More than representing one of the most refined Books of Hours painted by the Master of Jacques de Besançon, the particular appeal of our manuscript lies in its iconographical richness, created through the deployment of medallion miniatures, which allow the narrative to extend beyond the central miniature into the borders, with the principal scenes complemented by related episodes from the Bible or an expanded cast of characters. Thus, King David in Prayer on f.80 is accompanied by border scenes taken from the Book of Samuel, one showing the young David fighting Goliath and another with David presenting the head of Goliath to Saul, while the Annunciation to the Shepherds has one more adoring shepherd in the border, above another medallion featuring an amorous shepherd and shepherdess. The use of this illustrative device is unusual for the Master, whose taste for an expanded narrative was more often expressed in works from the 1490s through the complete removal of the border surrounding large miniatures in favour of a cycle of smaller miniatures in compartments, as seen on four occasions in the Morgan Hours (ff.103, 122v, 130v, 137). Another idiosyncrasy of our manuscript is the miniature that opens the Gospel Extracts, which depicts St John on Patmos with a Creation cycle in embedded compartments: this choice of subject matter is highly individual and may reflect a request of the original commissioner, or simply be another example of the Master’s flair for iconographic innovation.

A date between c.1485 and c.1490 is suggested for these Hours on the basis of the rather old-fashioned borders, which feature ivy leaves on hairline stems as infill between the acanthus sprays instead of the solid grounds more typical of the Master of Jacques de Besançon’s manuscripts. This would place it among the earlier works of the Master’s oeuvre; a Book of Hours held at Columbia University (BP096 F) painted c.1485 has borders of the same type.

The subjects of the large miniatures and their accompanying border roundels are as follows: St John on Patmos with compartments containing scenes of the Creation, with (a) St Matthew writing, (b) St Mark writing and (c) St Luke writing f.13; Annunciation, with (a) Meeting at the Golden Gate (b) Birth of the Virgin (c) Virgin on the steps of the Temple and (d) Marriage of the Virgin f.23; Visitation, with (a) Birth of St John the Baptist and (b) Circumcision of St John the Baptist f.42v; Nativity, with (a) Angels adoring and (b) Shepherds adoring f.52; Annunciation to the Shepherds with (a) Annunciation to a Shepherd and (b) Shepherd and Shepherdess embracing f.57v; Adoration of the Magi, with (a) Magi with their gifts and (b) Journeying Magi f.62; Presentation in the Temple, with (a) Joseph and (b) Mary and Elizabeth? f.65v; Flight into Egypt, with (a) and (b) Massacre of the Innocents f.69v; Coronation of the Virgin, with (a) and (b) Music-making angels f.75v; David in Prayer, with (a) David and Goliath and (b) David presenting the head of Goliath to Saul f.80; Crucifixion, with (a) the Betrayal and (b) Christ before Pilate f.94v; Pentecost, with (a) Baptism of Christ and (b) Departure of the Apostles f.100v; Burial Service, with (a) Man carrying a coffin and (b) Man carrying tapers f.105v; Virgin and Child with angels, with (a) and (b) Music-making angels f.138.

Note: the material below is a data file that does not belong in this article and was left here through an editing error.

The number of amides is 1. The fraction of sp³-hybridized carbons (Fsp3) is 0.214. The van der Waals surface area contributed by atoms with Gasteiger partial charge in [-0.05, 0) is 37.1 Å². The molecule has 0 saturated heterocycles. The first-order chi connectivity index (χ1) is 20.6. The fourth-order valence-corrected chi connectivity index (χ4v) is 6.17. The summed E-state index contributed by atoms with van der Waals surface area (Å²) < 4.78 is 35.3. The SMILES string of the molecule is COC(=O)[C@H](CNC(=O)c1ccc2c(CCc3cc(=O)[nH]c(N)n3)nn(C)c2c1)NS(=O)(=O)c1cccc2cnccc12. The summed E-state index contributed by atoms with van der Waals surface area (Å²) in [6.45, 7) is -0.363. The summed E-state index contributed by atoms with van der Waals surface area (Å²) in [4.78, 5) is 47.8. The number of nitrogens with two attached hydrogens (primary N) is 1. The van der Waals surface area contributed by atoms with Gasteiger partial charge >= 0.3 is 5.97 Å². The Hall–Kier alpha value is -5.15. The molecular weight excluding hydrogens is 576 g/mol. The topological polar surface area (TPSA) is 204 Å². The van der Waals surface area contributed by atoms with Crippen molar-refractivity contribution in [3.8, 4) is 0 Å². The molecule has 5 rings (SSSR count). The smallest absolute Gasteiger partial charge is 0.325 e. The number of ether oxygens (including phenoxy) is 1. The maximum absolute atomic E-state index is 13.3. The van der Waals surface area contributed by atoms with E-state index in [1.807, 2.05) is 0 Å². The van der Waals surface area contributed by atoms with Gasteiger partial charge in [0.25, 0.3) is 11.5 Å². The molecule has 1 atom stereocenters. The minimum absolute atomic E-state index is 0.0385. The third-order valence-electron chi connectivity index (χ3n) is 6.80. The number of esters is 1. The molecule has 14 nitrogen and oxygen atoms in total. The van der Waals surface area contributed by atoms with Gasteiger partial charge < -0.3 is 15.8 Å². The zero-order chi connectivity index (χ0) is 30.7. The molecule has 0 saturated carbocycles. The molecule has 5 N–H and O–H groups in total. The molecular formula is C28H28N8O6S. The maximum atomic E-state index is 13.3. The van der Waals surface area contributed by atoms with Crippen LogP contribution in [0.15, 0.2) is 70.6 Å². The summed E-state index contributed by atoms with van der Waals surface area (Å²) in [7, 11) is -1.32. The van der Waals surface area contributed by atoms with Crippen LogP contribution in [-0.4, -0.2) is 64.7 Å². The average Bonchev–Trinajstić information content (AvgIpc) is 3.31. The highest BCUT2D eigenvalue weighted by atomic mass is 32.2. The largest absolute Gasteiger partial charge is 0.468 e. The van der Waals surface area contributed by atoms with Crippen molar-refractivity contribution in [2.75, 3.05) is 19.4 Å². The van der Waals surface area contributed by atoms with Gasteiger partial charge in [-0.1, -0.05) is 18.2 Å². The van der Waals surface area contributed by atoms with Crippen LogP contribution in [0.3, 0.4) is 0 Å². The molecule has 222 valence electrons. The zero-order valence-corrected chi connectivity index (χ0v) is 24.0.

The historiated initials are: Virgin and Child f.18; Pietà f.20v; Trinity f.142.
Provenance(1) The style of the illumination and the text indicate that this manuscript was produced in Paris. In addition to the Parisian use of the Office of the Dead, the Calendar highlights the feasts of saints venerated in Paris including Sts Genevieve (3 January) and Denis (October) in gold and St Germain (28 May) in red. The Hours of the Virgin are not for the standard Paris use, but have Parisian features. The opening miniature, which depicts St John on Patmos with a Creation cycle in the surrounding compartments is unusual: it might have been the request of the original commissioner.

(2) Josef August Graf von Toerring Gutenzell (1753-1826), Bavarian politician and playwright: his armorial stamp and ownership inscription recording the purchase of ‘ce supérbe manuscrit’ in 1809 on f.iv verso.

(3) William Randolph Hearst (1863-1951): his sale, part V, Parke-Bernet, 11 January 1939, lot 137.

(4) John A Saks (1913-1983), collector of modern printing and fine binding, Fellow of the Pierpont Morgan Library and member of the Grolier Club: his sale, Christie’s New York, 20 May 1983, lot 46.

(5) Rosenberg Ms 15.